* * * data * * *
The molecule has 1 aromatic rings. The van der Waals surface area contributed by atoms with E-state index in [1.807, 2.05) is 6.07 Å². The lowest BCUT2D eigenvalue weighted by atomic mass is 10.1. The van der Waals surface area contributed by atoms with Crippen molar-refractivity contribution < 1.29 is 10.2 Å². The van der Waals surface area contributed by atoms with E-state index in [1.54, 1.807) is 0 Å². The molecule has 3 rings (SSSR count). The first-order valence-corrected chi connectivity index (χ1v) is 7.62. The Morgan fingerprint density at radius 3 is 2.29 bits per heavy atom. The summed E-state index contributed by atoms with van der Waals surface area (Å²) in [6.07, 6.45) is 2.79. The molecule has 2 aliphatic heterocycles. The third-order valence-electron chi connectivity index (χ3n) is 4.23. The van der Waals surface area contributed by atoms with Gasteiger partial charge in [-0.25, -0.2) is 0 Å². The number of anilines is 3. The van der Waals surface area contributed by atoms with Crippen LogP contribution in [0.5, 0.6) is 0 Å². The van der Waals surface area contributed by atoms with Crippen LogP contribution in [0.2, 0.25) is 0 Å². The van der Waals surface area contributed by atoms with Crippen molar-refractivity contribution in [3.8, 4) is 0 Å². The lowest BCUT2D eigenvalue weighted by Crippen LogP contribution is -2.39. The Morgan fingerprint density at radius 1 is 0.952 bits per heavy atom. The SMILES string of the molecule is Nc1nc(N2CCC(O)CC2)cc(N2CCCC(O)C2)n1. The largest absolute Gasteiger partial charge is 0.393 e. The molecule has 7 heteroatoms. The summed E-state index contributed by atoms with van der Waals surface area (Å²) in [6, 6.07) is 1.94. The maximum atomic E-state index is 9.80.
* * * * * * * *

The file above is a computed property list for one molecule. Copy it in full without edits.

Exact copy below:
The molecule has 1 aromatic rings. The van der Waals surface area contributed by atoms with E-state index in [1.807, 2.05) is 6.07 Å². The lowest BCUT2D eigenvalue weighted by atomic mass is 10.1. The van der Waals surface area contributed by atoms with Crippen molar-refractivity contribution < 1.29 is 10.2 Å². The van der Waals surface area contributed by atoms with E-state index in [1.54, 1.807) is 0 Å². The molecule has 3 rings (SSSR count). The first-order valence-corrected chi connectivity index (χ1v) is 7.62. The Morgan fingerprint density at radius 3 is 2.29 bits per heavy atom. The summed E-state index contributed by atoms with van der Waals surface area (Å²) in [6.07, 6.45) is 2.79. The molecule has 2 aliphatic heterocycles. The third-order valence-electron chi connectivity index (χ3n) is 4.23. The van der Waals surface area contributed by atoms with Gasteiger partial charge in [-0.25, -0.2) is 0 Å². The number of anilines is 3. The van der Waals surface area contributed by atoms with Crippen LogP contribution in [0.5, 0.6) is 0 Å². The van der Waals surface area contributed by atoms with Crippen LogP contribution in [0.2, 0.25) is 0 Å². The van der Waals surface area contributed by atoms with Crippen molar-refractivity contribution in [3.8, 4) is 0 Å². The lowest BCUT2D eigenvalue weighted by Crippen LogP contribution is -2.39. The Morgan fingerprint density at radius 1 is 0.952 bits per heavy atom. The SMILES string of the molecule is Nc1nc(N2CCC(O)CC2)cc(N2CCCC(O)C2)n1. The largest absolute Gasteiger partial charge is 0.393 e. The molecule has 7 heteroatoms. The summed E-state index contributed by atoms with van der Waals surface area (Å²) in [6, 6.07) is 1.94. The maximum atomic E-state index is 9.80.